We at therubins are did not set up this site to try and predict what the stock market will do, but as Jack Webb used to say on that old TV show "Dragnet", just "give me the facts, just the facts."
(9/20/11)- The Dow Jones had 5 plus days in a row last week, even though the housing market continues to be weak and employment numbers continue to show how fragile the economy is chugging along. It began the week with a 100 point plus decline in the Dow yesterday.
Many financial experts are calling for a double dip recession. The European sovereign debt crisis continues to occupy the front pages of the media. Interest rates continue to be at record low levels. The 10-year U.S. Treasury continues to hover at the 2% level.
The headlines in the N.Y. Times on Saturday, September 17, 2011 stated that European officials rejected the advice of Treasury Secretary Timothy Geithner as to how to handle the crisis.
In the face of all this weak economic news the stock market posse is making sure that we are "doing the right things."
(8/13/11)- The stock market had 4 days in a row this week in which the Dow Jones Index moved more than 400 points, beginning with Monday's drop of over 600 points followed by up on Tuesday, down on Wednesday and back up again on Thursday. Even though Friday saw an up day for the Dow, the stock market ended the week some 200 points lower than where it was at the beginning of the week.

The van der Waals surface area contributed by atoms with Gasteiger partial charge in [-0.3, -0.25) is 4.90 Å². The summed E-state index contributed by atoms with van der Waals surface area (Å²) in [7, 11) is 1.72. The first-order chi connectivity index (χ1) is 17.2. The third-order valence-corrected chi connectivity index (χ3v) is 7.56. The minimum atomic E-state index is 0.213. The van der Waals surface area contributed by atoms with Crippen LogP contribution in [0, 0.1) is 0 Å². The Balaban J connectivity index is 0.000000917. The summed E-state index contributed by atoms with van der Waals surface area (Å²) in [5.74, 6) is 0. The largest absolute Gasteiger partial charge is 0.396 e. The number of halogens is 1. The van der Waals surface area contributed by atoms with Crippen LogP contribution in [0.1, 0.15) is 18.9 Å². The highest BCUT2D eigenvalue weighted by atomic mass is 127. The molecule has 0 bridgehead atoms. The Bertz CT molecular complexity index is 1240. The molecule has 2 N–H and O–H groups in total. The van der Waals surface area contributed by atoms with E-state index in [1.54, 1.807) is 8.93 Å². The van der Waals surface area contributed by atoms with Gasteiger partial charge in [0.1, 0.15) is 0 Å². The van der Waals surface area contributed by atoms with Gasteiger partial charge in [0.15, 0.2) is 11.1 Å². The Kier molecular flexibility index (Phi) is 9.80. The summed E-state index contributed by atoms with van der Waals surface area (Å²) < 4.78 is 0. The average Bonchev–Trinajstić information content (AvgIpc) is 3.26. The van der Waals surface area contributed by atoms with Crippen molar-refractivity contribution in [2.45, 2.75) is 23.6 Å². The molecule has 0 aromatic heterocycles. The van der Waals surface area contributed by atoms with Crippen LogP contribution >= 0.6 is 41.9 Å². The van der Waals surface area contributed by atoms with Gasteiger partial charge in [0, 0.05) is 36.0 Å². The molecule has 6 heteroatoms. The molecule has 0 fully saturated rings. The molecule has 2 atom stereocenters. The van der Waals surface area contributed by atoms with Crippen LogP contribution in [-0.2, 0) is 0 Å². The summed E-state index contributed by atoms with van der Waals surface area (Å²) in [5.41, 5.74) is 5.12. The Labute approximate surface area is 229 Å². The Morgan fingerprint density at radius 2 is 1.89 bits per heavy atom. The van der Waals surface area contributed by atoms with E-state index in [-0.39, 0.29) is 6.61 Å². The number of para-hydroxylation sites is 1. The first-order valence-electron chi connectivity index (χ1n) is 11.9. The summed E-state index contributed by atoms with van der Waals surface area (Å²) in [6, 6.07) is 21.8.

This was the first time in history that the Dow had 4 days in a row of over 400 point moves.
The federal reserves' Open Policy Committee stated it would keep interest rates low through mid-2013.
This week the stock market continued to show it would act like a posse to make sure we "do the right thing".
(8/4/11)- On September 29, 2008 Congress rejected the Troubled Asset Repurchase Plan (TARP) legislation to bail out the banking system at the height of the financial crisis after the collapse of Lehman Brothers and the Dow plunged 778 points that day.